We’re an innovative place, and our office building demonstrate that. It’s designed to a LEED Platinum Standard and is near transit, across from a park and right on a bike route. With lots of natural light, fitness equipment, showers, and a bike room, it embodies the values and culture of MEC. Serving more than 4 million members is a huge undertaking. Loving where we work keeps us inspired to do everything we can to support people living active outdoor lifestyles.
1077 Great Northern Way, Vancouver BC V5T 1E1
Monday to Friday: 8:30am – 4:30pm
Our office is scent-free. Please refrain from wearing perfume or scented products when you visit.
Estimated to be 65% more energy efficient than conventional commercial buildings (based on the Model National Energy Code for Buildings, or MNECB), its features include natural lighting, energy efficiency and monitoring, passive cooling, heating and ventilation, and a high-performance building envelope. Outdoor amenities include water management, extensive landscaping, walking paths, seating and a rooftop patio with vegetable planters and fruit trees.
The building is basically a kit of mountable and demountable parts. It was assembled in pieces and can be taken apart at the end of its useful life. Structurally, glue-laminated timber columns and beams and composite wood assemblies for floors, walls, and roof figure prominently. Most wood materials were sourced from within the region. The timber structure is relatively light, which reduces the amount of concrete and steel needed to carry sheer loads and withstand seismic activity.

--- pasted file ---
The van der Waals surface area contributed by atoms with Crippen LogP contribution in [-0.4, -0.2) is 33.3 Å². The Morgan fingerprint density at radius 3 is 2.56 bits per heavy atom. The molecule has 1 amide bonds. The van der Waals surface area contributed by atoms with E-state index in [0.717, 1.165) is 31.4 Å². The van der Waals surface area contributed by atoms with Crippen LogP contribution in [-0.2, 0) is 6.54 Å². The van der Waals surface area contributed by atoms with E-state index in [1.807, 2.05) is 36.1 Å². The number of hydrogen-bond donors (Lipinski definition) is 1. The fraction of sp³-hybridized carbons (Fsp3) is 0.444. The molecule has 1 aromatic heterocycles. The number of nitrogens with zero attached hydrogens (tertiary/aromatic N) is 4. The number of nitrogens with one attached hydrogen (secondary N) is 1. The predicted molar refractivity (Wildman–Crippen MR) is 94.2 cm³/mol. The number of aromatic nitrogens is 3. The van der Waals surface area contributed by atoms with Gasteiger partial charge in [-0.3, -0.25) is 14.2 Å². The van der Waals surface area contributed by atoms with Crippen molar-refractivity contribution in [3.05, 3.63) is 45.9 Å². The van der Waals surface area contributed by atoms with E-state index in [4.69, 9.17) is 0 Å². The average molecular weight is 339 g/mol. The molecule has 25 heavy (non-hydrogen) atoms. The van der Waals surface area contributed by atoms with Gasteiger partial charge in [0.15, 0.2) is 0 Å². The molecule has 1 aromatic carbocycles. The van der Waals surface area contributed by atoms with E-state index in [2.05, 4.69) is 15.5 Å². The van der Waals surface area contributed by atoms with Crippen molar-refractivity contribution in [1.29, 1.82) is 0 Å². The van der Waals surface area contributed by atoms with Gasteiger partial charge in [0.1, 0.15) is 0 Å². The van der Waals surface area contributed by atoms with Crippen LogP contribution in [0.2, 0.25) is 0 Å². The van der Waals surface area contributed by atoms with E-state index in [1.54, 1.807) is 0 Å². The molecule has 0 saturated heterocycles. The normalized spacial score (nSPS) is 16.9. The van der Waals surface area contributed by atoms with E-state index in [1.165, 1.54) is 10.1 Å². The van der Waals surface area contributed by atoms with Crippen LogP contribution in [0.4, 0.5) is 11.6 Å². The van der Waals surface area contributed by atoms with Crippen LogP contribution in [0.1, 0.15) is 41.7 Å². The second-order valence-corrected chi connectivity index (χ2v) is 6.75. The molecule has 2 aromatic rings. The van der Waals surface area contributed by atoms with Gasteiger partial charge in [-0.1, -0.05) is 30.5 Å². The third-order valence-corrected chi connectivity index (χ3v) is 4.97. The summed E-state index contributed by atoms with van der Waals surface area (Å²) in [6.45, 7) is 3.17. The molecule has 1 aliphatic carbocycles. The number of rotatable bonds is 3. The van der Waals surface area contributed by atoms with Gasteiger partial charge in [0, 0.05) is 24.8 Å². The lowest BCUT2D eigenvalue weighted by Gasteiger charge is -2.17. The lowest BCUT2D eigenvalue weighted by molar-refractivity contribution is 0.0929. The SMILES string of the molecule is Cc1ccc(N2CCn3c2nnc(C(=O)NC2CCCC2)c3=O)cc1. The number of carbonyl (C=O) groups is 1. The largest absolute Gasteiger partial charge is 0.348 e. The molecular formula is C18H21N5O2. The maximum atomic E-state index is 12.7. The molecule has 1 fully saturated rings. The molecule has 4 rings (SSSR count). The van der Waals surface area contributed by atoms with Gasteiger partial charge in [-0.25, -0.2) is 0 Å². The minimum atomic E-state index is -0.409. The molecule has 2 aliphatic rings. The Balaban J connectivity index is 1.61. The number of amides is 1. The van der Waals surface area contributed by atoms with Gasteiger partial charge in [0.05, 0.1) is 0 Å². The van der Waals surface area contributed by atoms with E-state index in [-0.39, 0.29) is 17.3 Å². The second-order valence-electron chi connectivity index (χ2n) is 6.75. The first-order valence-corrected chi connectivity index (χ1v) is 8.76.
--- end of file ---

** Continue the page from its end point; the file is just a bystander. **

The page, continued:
The form of the space influences its energy performance: narrow floor plates deliver natural light and Solera windows enhance its distribution, reduce glare, and provide a thermal barrier. Walls and roofs (rated to R-50 and R-70) round out the high-performance building envelope.
Heating and cooling is provided through a series of 20 geothermal wells that are optimized through a ground source heat pump. Incoming fresh air is tempered through ceiling-mounted hydronic heating and cooling panels.
A passive ventilation system draws fresh air through three vertical stacks. Air enters in high volume from the rooftop and then is dispersed at low velocity through vents in the raised floors on each level.
A “blue roof” captures rainwater in a 7,700 gallon underground cistern. The water is used for flushing toilets and irrigating the rooftop garden, providing up to 80% of non-potable water needed (reducing potable water used by 55%).
Seasonal rains and storm water is managed through interconnected swales with plants that filter particulate and absorb excess runoff before water is discharged to the municipal sewer system.
Landscaping uses native and water-wise plants to reduce the need for irrigation. Grasses, wildflowers and rose hedgerows provide habitat and food for songbirds. High canopy trees along the boulevard and Central Valley Greenway provide shade from the summer sun and soak up moisture.
Two slender intersecting bars define the form. They are designed to optimize light penetration to take advantage of sunlight throughout the year. Narrow floor plates ensure that natural light penetrates to the centre of the building.
Artificial lighting is needed for few hours during the day, and very little at all on sunny days. Occupancy sensors control lighting in enclosed spaces to further reduce electricity loads.
Vendor and sourcing inquiries
Although MEC doesn’t enter into partnerships to develop products, we’ll accept a sales package if you have a new and innovative product ready for retail sale. Send inquiries to firstname.lastname@example.org and the right person in our Buying and Design Department will review it and contact you if we’re interested.
We’ll also accept email at email@example.com from factories interested in sourcing opportunities.